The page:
CSR might take time to make the site visible to the users in case of slow internet or large bundle size. A user generally sees a blank page in such scenarios. It gives a bad user experience. It also affects SEO as web crawlers are unable to index the blank site.

Image is taken from a talk by Shaundai in React Conf 2021.

Server-side rendering (SSR)

To understand SSR let us take an analogy of food served in a restaurant. Suppose we placed an order of starter, chapati, dal, curry, etc. It takes a long time for the order to be delivered. We would be frustrated. A hungry customer might even scream at the waiter.

But, what if we are served some papad, salad, or a welcome drink as we take our seats?

Amazing! At least we got something to start with!

A similar approach is used in SSR.

In server-side rendering, when a user requests a webpage, the server prepares an HTML page by fetching user-specific data and sends it to the user’s machine. The browser then constructs the content and displays the page. This entire process of fetching data from the database, creating an HTML page and sending it to the client happens in a few milliseconds.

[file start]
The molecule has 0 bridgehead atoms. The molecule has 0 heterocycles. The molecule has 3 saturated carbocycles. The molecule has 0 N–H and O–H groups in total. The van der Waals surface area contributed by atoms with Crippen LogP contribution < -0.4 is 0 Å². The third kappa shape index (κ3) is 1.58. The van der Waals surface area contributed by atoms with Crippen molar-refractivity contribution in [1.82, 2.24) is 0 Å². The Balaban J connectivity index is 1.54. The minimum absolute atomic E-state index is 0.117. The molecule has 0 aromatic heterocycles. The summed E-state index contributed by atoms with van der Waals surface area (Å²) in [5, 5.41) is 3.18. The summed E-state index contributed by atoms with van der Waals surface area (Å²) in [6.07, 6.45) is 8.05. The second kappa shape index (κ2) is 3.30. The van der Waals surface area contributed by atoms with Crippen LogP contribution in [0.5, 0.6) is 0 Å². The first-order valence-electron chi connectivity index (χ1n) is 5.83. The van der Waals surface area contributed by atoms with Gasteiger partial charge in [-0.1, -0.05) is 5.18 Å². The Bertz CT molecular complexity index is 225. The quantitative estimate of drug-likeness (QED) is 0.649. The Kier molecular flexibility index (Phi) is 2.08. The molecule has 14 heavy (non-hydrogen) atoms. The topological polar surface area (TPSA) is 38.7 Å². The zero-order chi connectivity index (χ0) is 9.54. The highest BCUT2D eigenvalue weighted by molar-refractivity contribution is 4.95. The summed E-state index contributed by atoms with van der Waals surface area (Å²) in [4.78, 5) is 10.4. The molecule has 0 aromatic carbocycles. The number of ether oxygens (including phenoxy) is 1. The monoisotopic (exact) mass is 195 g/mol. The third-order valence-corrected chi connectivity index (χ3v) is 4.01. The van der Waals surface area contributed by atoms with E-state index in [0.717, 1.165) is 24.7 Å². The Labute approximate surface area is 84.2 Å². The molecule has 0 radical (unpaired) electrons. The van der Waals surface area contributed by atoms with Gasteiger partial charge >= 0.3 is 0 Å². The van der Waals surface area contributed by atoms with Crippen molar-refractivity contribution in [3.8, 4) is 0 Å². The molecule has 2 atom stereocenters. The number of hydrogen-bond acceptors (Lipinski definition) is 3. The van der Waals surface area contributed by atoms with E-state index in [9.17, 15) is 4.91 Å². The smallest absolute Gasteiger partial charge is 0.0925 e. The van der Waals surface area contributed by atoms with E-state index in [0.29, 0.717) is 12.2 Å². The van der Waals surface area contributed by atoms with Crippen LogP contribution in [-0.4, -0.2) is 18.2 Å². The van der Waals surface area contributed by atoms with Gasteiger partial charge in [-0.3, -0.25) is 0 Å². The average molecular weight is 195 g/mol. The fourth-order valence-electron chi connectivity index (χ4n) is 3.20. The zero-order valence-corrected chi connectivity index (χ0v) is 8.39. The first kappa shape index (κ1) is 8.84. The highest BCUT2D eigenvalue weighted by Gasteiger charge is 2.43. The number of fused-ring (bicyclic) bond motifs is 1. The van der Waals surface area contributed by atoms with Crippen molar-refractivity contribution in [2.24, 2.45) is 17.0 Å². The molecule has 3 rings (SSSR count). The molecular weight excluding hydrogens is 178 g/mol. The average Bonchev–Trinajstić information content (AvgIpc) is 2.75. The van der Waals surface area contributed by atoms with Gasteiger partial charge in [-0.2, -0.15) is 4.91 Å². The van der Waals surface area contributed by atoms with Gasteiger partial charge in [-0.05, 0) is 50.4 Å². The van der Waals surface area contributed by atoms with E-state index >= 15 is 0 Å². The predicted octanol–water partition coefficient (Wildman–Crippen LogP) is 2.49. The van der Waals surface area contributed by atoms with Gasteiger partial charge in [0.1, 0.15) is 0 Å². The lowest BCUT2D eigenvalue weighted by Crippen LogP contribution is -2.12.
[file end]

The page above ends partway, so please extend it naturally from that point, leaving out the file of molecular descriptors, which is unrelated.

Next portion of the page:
In this process, users can see the content on the browser instead of a blank screen, making the users happy and improving their user experience.

Image is taken from a talk by Shaundai in React Conf 2021.

Now, let us look into Hydration in React applications.

Hydration

React hydration is a technique used that is similar to rendering, but instead of having an empty DOM to render all of our react components into, we have a DOM that has already been built, with all our components rendered as HTML.

Basic React app: